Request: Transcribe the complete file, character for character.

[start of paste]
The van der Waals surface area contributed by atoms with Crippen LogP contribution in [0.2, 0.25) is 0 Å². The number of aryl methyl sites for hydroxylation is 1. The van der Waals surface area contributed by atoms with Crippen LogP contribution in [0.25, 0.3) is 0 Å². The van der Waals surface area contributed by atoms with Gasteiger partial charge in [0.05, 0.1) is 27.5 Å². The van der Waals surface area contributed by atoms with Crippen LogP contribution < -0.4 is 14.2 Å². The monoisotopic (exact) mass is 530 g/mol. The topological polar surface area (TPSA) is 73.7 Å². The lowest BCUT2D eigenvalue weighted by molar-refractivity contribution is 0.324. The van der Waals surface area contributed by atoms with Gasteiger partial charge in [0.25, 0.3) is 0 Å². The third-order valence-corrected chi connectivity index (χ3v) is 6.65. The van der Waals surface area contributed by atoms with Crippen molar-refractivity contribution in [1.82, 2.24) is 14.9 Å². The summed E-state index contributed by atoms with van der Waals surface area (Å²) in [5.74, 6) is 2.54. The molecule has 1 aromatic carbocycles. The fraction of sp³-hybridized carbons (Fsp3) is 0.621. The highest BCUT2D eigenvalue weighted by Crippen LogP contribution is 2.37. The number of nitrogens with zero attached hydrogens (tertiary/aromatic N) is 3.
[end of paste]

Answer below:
The van der Waals surface area contributed by atoms with Crippen LogP contribution in [0.2, 0.25) is 0 Å². The number of aryl methyl sites for hydroxylation is 1. The van der Waals surface area contributed by atoms with Crippen LogP contribution in [0.25, 0.3) is 0 Å². The van der Waals surface area contributed by atoms with Gasteiger partial charge in [0.05, 0.1) is 27.5 Å². The van der Waals surface area contributed by atoms with Crippen LogP contribution < -0.4 is 14.2 Å². The monoisotopic (exact) mass is 530 g/mol. The topological polar surface area (TPSA) is 73.7 Å². The lowest BCUT2D eigenvalue weighted by molar-refractivity contribution is 0.324. The van der Waals surface area contributed by atoms with Gasteiger partial charge in [0.25, 0.3) is 0 Å². The third-order valence-corrected chi connectivity index (χ3v) is 6.65. The van der Waals surface area contributed by atoms with Crippen molar-refractivity contribution in [1.82, 2.24) is 14.9 Å². The summed E-state index contributed by atoms with van der Waals surface area (Å²) in [5.74, 6) is 2.54. The molecule has 1 aromatic carbocycles. The fraction of sp³-hybridized carbons (Fsp3) is 0.621. The highest BCUT2D eigenvalue weighted by Crippen LogP contribution is 2.37. The number of nitrogens with zero attached hydrogens (tertiary/aromatic N) is 3.